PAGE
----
Knowledge is a key theme in Christopher Marlowe’s play Doctor Faustus. The titular protagonist craves knowledge so obsessively that he strikes a bargain with the devil to obtain it. Marlowe draws a sharp distinction between knowledge as factual information and as personal integrity. The doctor’s quest for information completely dominates his ability to behave in a moral and ethical way. Faustus indulges in the sins of pride and greed as he advances his obsessive quest. His reasons for desiring command of the magical arts are based in lust for power, not in positive motivations such as helping others or spiritual self-development.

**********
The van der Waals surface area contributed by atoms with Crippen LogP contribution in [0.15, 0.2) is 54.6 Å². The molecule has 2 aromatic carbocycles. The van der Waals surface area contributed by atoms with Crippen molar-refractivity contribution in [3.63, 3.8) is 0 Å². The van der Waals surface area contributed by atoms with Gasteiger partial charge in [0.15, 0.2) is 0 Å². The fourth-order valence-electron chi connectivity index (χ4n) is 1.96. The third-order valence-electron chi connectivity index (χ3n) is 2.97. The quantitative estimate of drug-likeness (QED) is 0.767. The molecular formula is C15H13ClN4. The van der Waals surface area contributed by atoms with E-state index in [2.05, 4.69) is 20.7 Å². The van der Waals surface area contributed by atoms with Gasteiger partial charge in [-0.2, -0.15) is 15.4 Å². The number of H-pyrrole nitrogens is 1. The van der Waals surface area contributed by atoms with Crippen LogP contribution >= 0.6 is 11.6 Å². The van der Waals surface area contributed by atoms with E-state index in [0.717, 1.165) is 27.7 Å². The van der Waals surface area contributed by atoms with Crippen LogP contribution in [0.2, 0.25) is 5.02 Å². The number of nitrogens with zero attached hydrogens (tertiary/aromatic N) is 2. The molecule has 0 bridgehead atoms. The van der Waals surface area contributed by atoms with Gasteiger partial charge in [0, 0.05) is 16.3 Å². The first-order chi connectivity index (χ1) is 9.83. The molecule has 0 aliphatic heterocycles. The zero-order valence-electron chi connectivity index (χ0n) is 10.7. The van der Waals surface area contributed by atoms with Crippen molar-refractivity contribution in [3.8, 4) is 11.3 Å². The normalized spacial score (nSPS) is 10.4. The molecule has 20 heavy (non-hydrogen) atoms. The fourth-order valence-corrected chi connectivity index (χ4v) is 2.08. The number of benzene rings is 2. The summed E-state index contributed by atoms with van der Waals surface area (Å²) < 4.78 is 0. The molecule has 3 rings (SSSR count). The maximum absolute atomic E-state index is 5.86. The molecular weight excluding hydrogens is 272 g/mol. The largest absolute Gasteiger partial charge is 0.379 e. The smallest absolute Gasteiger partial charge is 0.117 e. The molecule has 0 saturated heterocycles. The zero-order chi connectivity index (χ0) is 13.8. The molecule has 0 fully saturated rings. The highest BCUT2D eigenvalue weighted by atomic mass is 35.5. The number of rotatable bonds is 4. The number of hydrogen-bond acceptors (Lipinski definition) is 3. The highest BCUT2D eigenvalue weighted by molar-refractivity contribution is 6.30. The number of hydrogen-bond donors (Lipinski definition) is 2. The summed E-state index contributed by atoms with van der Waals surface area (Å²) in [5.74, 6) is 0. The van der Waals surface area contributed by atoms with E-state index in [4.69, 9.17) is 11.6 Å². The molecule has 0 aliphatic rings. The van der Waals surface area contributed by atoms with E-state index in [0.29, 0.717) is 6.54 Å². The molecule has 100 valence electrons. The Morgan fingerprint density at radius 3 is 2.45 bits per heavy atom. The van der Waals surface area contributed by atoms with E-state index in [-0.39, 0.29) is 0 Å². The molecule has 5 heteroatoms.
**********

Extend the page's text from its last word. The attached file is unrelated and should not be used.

Because Faustus knows that the kind of knowledge he craves is forbidden to humans, his actions are not merely unwise but are even damnable. The only way he could obtain this arcane knowledge would be through making a deal with Lucifer. Because he was already aware of this, when he entered into his contract he recklessly abandoned his chances of salvation. He deliberately took the steps of learning enough dark magic to summon and enlist the aid of Mephistophilis. At every crucial intersection, rather than learn from his mistakes, Faustus compounds his predicament. Marlowe shows the lack of self-knowledge and prudent foresight as inherently dangerous. In the Christian worldview of his time, eternal perdition was the inevitable price for dealing with the devil.